Louisiana Saltwater Fishing: November Recap / December Outlook
Posted Nov. 30, 2016
By Richard Fischer
LCBA Communications Manager
One of the more peculiar Novembers in the history of Louisiana saltwater fishing has come to an end, but thanks to the experience and expertise of our guides, customers are still coming back to dock with smiles on their faces and fish to take home.
Our offshore guides have pretty much hung it up for the year, and some of our inshore guides are slowing down into the holiday spirit also, but we’ve still got plenty of guides heading out and catching fish for their customers.
In some areas, like in our South – Mississippi River Region (north and south), warm and dry conditions have redfish acting like it’s still late summer. They’re still schooled up chasing pogey most days. That's a behavior that usually ends by mid-October.
But all that means is that the fish are in different patterns than usual, and our knowledgeable captains are consistently able to figure out this new late-year pattern and put their customers on the fish.
We have to assume that this will persist until the weather cools down, but fortunately our captains have navigated these waters long enough to be able to adjust on the fly and find the fish wherever the weather may have them hiding.
Just a tad to the north, however, in our New Orleans East (north and south) and West regions, the redfish have settled into their fall patterns, and our captains had no problem quickly adjusting appropriately.
Our sight-fishers really enjoy this time of year because the water is clearer than in the much warmer months. This allows guides and customers to see redfish swim up to the boat – sometimes in schools! Not only does this help you target them, but it’s quite a rush when you see dinner swimming toward you!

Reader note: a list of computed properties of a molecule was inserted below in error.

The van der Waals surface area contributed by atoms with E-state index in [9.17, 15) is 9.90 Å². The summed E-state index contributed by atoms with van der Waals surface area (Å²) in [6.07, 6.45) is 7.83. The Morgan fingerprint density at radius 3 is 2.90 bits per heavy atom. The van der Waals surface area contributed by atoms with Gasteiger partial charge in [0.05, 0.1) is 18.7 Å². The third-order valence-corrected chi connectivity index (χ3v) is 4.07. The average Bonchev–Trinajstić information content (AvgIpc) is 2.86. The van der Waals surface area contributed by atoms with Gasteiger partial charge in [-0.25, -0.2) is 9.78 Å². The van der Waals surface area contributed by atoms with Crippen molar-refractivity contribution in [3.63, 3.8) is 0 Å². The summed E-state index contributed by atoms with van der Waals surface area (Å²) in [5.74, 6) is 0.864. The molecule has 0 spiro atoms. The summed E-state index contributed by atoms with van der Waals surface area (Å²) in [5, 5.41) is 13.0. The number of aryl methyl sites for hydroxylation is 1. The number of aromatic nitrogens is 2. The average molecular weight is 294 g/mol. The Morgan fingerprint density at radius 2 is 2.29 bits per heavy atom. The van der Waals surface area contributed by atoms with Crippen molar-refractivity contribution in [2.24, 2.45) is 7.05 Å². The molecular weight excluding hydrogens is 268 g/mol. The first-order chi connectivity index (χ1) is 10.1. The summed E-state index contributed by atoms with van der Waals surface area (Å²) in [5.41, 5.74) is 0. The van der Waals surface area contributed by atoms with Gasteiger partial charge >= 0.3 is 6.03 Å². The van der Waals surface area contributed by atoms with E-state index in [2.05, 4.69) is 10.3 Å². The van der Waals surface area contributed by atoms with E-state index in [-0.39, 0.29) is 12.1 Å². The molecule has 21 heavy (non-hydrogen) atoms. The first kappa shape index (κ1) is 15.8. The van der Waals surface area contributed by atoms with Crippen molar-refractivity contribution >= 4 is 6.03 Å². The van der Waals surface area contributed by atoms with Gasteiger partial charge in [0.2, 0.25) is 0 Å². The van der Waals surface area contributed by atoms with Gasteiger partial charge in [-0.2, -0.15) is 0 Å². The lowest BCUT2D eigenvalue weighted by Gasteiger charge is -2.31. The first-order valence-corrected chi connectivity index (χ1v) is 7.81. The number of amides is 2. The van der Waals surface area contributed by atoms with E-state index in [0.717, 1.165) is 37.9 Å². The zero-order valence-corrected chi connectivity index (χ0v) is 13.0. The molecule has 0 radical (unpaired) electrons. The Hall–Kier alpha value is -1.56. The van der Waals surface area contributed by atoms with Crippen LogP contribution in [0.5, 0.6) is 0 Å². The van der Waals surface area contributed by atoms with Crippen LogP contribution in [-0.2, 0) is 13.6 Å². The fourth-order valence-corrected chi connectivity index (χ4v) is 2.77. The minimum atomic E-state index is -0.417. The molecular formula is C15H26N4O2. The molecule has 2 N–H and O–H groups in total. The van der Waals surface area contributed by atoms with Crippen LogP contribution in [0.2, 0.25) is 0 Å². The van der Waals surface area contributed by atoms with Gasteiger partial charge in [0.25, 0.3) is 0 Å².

Fortunately, the weather hasn’t seemed to negate the trout bite across southern Louisiana except on days when the wind is whipping. Many of our captains are having no problem limiting out most days. Even sometimes before 9 or 10 a.m. Cooler weather will be welcome though as trout aught to be easily accessible in deeper water with little current. Just bounce a plastic off the bottom, and these trout won’t be able to resist a one-way ticket into your captain’s boat!
Black drum, sheepshead and flounder are also found to fill up the box, including this pictured gigantic flounder that you might as well be able to use as a floor mat!
Redfish and trout are also a dime a dozen in the Central – Grand Isle, Central – Houma and West – Lake Charles Lafayette regions right now. If you love inshore fishing, now is the time to book your trip.
Bait of choice is really up to the captain or the experienced customer, but gold spoons, DrumBeater spinner baits, Shrimp Creole Matrix Shad on a ¼ oz. jig head, Shrimp Creole under a cork and soaking shrimp are just a few of the techniques our captains use for success. This wide range really speaks to the resourcefulness of our captains in their ability to find something that’s going to work regardless of what the weather throws their way and what type of fish they’re targeting.
On one final note, the marsh appears to be very healthy for redfish with tons of baitfish, shrimp and crabs in the area. This is a great sign for the long-term stability of this fishery, and it means great Louisiana fishing ain’t going nowhere!
So browse through our guides and pick one out for the trip of a lifetime!
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